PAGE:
File spoon-archives/lyotard.archive/lyotard_2001/lyotard.0112, message 36

Date: Mon, 10 Dec 2001 10:43:26 +1000
Subject: Zapped by its own Greed

Enron Gets Zapped by Its Own Greed

By DOUG HELLER, Doug Heller is a consumer advocate with the Santa
Monica-based Foundation for Taxpayer and Consumer Rights. Web site:

When the stock of energy giant Enron fell to 36 cents per share this week
from a high of $84 this year, the market finally accepted the reality that
the company--a middleman whose main business was not producing or delivering
power but trading it--was never really needed. Investors, who unlike Enron
executives, didn't sell until too late lost their retirement savings and
children's college tuition to the illusion.

Enron workers sacrificed their retirement plans, which were locked up in
Enron stock that was frozen by Enron executives after they sold off their
own shares.

California ratepayers will pay billions too much for power over the next
decades to foot the bill for price gouging by Enron and its proteges. The
task for both society and the market now is to prevent such mirages in the

The illusion that Enron had value was created through both politics and

The company's chairman, Kenneth Lay, was one of President Bush's biggest
donors and was an energy advisor to Vice President Dick Cheney. Lay was even
rumored to be on the president's short list for Treasury secretary.

Lay's power over the Bush administration was so great that he has been
credited with forcing the nation's chief energy regulator out of his job
because the regulator disagreed with him.

Enron created itself through a growing corporate vision: If you want market
share, create a market, even if there is no need for it. Lay turned a stodgy
gas pipeline company into a tech-savvy energy trader.

The "make a market" mantra, in conjunction with his long-standing ties to
political leaders, shifted the nation's energy system from regulated
monopolies to a deregulated, wholesale market-based system with few rules
and even fewer entities with the technical capacity to make sense of it.

For Enron and Lay, a market was a tool for profitability, not productivity.
Rather than add efficiency to the energy delivery system, Enron simply added
layers of expense.

The new energy market, with Enron at its vanguard, became a free-for-all of
energy companies selling electricity back and forth like pork bellies while
siphoning off the excess with each trade.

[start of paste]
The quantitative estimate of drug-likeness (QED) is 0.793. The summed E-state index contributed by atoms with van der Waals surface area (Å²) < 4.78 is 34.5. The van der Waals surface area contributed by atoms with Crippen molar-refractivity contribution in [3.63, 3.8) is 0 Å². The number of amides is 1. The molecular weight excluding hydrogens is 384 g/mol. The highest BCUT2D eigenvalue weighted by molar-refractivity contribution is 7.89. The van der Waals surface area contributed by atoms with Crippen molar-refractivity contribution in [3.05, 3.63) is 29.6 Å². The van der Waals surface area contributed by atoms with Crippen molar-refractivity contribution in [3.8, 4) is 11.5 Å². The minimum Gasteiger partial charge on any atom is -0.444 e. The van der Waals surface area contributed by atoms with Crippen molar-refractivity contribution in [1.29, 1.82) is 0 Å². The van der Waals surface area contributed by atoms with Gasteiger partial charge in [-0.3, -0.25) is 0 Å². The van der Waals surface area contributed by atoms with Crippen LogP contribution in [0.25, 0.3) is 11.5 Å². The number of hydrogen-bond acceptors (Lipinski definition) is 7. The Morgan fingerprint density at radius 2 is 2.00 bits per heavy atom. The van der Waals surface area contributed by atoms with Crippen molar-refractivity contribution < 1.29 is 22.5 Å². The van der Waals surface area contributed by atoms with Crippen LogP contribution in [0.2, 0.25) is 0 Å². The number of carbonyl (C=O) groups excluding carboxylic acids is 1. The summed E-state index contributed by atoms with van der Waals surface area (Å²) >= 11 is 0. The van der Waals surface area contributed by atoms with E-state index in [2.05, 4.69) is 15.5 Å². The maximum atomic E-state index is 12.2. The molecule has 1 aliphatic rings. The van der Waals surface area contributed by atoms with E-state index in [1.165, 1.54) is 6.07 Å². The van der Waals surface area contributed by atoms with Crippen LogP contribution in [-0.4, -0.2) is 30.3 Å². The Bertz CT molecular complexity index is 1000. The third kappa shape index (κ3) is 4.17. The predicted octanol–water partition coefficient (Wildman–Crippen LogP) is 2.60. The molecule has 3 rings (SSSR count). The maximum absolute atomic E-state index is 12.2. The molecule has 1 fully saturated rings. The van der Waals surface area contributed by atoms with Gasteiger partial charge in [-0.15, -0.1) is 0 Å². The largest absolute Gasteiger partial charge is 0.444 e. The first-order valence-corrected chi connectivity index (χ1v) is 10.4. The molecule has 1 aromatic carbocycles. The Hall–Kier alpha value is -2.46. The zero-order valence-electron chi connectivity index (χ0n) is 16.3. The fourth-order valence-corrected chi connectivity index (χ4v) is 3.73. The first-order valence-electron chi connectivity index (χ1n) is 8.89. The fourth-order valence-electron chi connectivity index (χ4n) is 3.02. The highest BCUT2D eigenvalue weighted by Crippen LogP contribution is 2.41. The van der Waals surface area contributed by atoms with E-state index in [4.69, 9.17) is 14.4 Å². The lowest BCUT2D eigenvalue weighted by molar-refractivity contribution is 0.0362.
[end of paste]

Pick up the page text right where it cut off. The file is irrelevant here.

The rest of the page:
Its apparent success made Enron a shining star on Wall Street. Chairman Lay
took in $141.6 million in salary, bonuses and stock in 2000. He cashed out
another $20 million earlier this year. Former chief executive Jeffrey
Skilling took home $70 million in 2000.

Meanwhile, what did Enron accomplish?

If a competitive market was supposed to drive prices lower, why were
Californians paying so much more for their power?

Why were there blackouts?

Indeed, Enron's stock was so high due to investors' belief that the company
would continue to price gouge in California and, as their deregulation model
took hold, throughout the country.

Greed, cloaked in the promise of a competitive market, created and drove the
deregulated energy system. So it should come as no surprise that Enron would
try turning the free money skimmed from ratepayers into more free money by
creating new markets.

But through foolish investments and poor management decisions, their money
began to evaporate.

Without oversight, Enron managed to conceal massive mistakes. It played
accounting games to hide problems and shifted money from book to book to
maintain the illusion of success.

Why would Enron come clean about partnerships that were unprofitable, if no
regulators were there to make it do so?

Like Icarus, the company flew too high and came crashing down. Only the
small investors and pension fund mangers who bet on the company were burned,
while insiders parachuted out into the sunset with all the proceeds.

The moral for society should not only be that markets need rules and limits,
but also that some things don't need markets at all.

Enron took over a system that reliably moved a public
good--electricity--from power plant to home. It used deregulation to make
money out of nothing, simply by adding cost to the product en route.

Federal regulators should ensure that if Lay or other Enron executives
deceived the public, they pay a price.

Courts should return to workers and shareholders as much of their losses as

The energy system must reinstate rules.

Most important, society must recognize that when such great value is pinned
on illusions, itwill also have a great cost.

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